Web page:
Women's Equestrian as an NCAA Emerging Sport
AQHA and its alliance and industry partners clarify the developments with the National Collegiate Equestrian Association.
October 15, 2014
The American Quarter Horse Association
The American Quarter Horse Association and its alliance and industry partners are aware of and are watching closely the developments regarding the National Collegiate Athletics Association’s Committee on Women’s Athletics recommendation to remove equestrian from the list of emerging sports, as well as Kansas State University Athletics’ decision this week to drop its sponsorship of equestrian.
Originally when the NCAA developed the emerging-sports model, there was a 10-year window for a sport to reach championship status. Equestrian, which was formally recognized as an emerging sport in 2002, had seen enough growth in school numbers within that 10-year window, that NCAA granted extensions even though a 40-school minimum had not been obtained.
Earlier this summer, the CWA requested a strategic plan from the National Collegiate Equestrian Association on how equestrian planned on seeing growth in sponsoring schools.
The equestrian strategic plan was built and provided to the CWA for review at its September meeting. Following this meeting, with no further discussion of the strategic plan, the CWA provided a letter to the NCEA on September 30, 2014, informing of their committees’ vote to recommend removal of equestrian from the emerging-sport list. On October 13, K-State Athletics announced it was dropping its sponsorship of equestrian, effective at the conclusion of the 2015-16 season, a decision that was made before the CWA recommendation had been fully reviewed and approved by the various NCAA governance bodies.
Our current understanding of the timeline within NCAA for the review of the CWA recommendations is as follows:
- October 20 – NCAA Legislative Council
- October 22 – NCAA Leadership Council
- October 29 – NCAA Executive Committee
- October 30 – NCAA Board of Directors
We are continuing to solicit information regarding the actual timeline. Everything is evolving, and as information comes, we will keep the industry informed at www.aqha.com/ncea.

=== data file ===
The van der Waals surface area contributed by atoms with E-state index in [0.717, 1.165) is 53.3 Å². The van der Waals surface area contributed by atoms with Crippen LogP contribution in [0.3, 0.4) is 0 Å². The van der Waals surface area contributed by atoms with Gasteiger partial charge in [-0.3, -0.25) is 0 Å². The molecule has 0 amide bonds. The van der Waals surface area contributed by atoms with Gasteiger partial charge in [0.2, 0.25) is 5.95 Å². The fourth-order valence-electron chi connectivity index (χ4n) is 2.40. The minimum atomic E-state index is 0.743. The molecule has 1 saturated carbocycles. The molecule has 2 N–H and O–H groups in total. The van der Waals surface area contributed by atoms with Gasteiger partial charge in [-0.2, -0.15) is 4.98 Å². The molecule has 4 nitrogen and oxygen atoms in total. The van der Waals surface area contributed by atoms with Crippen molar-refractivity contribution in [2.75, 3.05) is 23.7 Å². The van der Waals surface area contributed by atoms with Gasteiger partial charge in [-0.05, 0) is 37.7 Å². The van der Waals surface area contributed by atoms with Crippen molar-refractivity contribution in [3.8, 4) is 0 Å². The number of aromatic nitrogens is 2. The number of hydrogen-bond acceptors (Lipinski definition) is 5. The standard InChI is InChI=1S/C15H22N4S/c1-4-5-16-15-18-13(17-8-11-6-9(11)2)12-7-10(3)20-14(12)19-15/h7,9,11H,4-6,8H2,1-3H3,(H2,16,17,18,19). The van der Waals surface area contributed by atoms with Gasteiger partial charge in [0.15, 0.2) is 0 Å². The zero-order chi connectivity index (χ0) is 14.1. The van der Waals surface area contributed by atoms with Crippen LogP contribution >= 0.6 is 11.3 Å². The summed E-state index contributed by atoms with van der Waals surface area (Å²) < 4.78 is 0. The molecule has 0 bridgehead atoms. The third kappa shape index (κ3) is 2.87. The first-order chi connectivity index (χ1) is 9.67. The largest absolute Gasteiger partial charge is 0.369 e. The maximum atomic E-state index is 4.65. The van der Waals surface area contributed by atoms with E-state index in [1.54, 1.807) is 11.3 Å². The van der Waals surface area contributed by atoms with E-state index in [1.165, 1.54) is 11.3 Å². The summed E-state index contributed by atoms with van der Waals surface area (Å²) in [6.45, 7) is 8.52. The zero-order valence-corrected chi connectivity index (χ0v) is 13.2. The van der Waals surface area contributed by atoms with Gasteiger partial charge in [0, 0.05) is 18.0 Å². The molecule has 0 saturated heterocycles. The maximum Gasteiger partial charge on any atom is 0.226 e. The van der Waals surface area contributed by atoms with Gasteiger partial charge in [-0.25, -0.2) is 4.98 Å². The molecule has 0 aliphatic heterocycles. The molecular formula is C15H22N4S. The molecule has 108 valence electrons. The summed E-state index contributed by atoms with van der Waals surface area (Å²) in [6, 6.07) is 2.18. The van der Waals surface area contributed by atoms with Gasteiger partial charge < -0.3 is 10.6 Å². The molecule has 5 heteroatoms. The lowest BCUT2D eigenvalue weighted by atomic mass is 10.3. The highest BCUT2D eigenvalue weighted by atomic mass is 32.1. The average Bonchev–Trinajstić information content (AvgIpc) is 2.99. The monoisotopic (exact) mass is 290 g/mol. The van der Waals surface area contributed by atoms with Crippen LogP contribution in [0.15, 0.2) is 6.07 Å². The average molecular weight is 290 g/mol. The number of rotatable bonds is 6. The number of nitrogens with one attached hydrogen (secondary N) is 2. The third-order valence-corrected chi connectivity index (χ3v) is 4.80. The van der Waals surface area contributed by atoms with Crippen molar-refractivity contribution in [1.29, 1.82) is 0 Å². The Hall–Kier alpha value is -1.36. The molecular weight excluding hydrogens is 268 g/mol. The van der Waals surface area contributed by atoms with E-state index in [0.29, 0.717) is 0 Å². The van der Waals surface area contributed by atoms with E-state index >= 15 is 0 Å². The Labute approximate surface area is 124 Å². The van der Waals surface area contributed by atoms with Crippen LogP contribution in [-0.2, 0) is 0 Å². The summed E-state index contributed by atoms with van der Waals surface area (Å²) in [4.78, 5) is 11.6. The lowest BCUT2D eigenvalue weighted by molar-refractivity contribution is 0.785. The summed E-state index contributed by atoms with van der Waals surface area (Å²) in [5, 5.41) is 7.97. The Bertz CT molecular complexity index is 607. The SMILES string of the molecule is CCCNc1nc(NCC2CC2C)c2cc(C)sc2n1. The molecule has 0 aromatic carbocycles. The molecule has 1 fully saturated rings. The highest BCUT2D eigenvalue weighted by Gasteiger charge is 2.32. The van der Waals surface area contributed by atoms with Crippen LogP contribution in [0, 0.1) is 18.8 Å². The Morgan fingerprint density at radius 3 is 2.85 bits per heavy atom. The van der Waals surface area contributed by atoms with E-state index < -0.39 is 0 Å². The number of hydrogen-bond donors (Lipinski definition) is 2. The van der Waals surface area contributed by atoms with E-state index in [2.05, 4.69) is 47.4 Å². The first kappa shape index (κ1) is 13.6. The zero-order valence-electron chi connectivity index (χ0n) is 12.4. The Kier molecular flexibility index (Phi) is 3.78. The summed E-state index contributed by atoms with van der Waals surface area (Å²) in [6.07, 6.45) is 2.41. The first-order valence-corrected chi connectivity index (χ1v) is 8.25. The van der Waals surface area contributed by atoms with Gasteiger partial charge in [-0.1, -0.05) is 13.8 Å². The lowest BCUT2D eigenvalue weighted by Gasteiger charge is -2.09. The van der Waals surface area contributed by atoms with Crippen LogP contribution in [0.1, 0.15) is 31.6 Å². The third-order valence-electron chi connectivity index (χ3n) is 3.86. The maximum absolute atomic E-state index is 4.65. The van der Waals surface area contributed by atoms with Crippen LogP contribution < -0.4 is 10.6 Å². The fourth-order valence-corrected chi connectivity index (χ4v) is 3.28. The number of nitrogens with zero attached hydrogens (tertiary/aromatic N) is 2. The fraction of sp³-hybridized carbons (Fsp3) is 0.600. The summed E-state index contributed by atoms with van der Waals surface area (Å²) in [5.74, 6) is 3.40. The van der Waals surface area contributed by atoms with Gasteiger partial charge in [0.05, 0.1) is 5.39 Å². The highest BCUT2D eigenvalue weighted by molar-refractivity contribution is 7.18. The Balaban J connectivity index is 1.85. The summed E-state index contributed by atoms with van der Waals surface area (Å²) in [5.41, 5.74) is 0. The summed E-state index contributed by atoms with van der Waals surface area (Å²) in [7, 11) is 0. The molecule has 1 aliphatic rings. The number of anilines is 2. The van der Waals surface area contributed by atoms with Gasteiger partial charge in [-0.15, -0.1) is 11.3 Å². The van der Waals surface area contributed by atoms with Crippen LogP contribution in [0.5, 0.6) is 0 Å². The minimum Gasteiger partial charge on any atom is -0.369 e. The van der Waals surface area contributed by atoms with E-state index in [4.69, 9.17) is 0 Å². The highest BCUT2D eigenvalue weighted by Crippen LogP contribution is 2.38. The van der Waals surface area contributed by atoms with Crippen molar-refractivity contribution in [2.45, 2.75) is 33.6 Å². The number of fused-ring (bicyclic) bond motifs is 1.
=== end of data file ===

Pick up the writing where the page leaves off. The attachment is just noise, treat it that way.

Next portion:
Since the CWA recommendation was announced, multiple conversations among equestrian coaches, administrators and athletic directors have occurred. There have also been conversations between the American Quarter Horse Association, United States Equestrian Federation, National Reining Horse Association, American Paint Horse Association, United States Hunter Jumper Association, National Collegiate Equestrian Association, Interscholastic Equestrian Association and Intercollegiate Horse Show Association, which all regret the timing of K-State Athletics’ decision in advance of the formal NCAA review of the CWA recommendation.
This recommendation by the CWA will have implications both immediately and in the future. The first to feel the impact will be the approximately 1,000 student-athletes who currently compete in NCEA. These young women have invested inestimable amounts of time and money into training for their collegiate careers and now this could be taken away.
The effect will be felt by thousands of young female potential student-athletes currently participating in the industry who have concentrated so much of their training and based their academic and competitive decisions on the hope that one day they too may compete at the highest level for their favorite university. All of that could be taken away based on the recommendation of one committee.
The colleges and universities that sponsor collegiate equestrian have invested millions of dollars in all areas of their programs to provide their student-athletes with an atmosphere where they can be academically and athletically successful.
Each of these implications is detrimental when taken individually, but collectively they become even more unfortunate for the horse industry as a whole.
“The NCAA is charged with governing collegiate athletics and no doubt the CWA members acted in accordance with established guidelines. While we cannot fault the CWA for following protocol, we can indeed send a message to the NCAA that the sport of equestrian is united and we intend to take whatever steps are necessary to prove the worth of equestrian as a viable sports opportunities option for young women,” said AQHA Executive Vice President Don Treadway Jr.
The industry coalition is aware that many individuals are interested in this development and appreciates your concern. Please stay tuned for further updates and any possible calls to action that may be needed to support this cause.
Read NCEA's statement at www.collegiateequestrian.com about its status as an NCAA emerging sport.